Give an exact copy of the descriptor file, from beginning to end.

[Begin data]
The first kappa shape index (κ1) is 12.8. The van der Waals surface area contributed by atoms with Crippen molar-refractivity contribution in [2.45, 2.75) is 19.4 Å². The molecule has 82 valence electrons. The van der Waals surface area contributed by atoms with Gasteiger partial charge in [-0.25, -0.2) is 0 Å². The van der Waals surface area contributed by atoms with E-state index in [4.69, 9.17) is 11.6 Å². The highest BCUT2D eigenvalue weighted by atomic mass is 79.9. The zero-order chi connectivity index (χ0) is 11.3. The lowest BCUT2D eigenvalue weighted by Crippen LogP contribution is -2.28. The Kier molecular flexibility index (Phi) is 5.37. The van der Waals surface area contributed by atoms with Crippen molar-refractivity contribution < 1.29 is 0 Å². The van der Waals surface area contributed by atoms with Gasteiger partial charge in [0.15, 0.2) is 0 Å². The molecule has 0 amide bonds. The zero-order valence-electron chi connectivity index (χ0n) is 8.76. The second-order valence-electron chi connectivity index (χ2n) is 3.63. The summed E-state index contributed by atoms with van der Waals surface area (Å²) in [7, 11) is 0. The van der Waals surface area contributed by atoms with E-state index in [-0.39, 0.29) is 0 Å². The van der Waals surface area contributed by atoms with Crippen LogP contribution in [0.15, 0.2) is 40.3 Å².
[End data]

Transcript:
The first kappa shape index (κ1) is 12.8. The van der Waals surface area contributed by atoms with Crippen molar-refractivity contribution in [2.45, 2.75) is 19.4 Å². The molecule has 82 valence electrons. The van der Waals surface area contributed by atoms with Gasteiger partial charge in [-0.25, -0.2) is 0 Å². The van der Waals surface area contributed by atoms with E-state index in [4.69, 9.17) is 11.6 Å². The highest BCUT2D eigenvalue weighted by atomic mass is 79.9. The zero-order chi connectivity index (χ0) is 11.3. The lowest BCUT2D eigenvalue weighted by Crippen LogP contribution is -2.28. The Kier molecular flexibility index (Phi) is 5.37. The van der Waals surface area contributed by atoms with Crippen molar-refractivity contribution < 1.29 is 0 Å². The van der Waals surface area contributed by atoms with Gasteiger partial charge in [0.15, 0.2) is 0 Å². The molecule has 0 amide bonds. The zero-order valence-electron chi connectivity index (χ0n) is 8.76. The second-order valence-electron chi connectivity index (χ2n) is 3.63. The summed E-state index contributed by atoms with van der Waals surface area (Å²) in [7, 11) is 0. The van der Waals surface area contributed by atoms with E-state index in [-0.39, 0.29) is 0 Å². The van der Waals surface area contributed by atoms with Crippen LogP contribution in [0.15, 0.2) is 40.3 Å².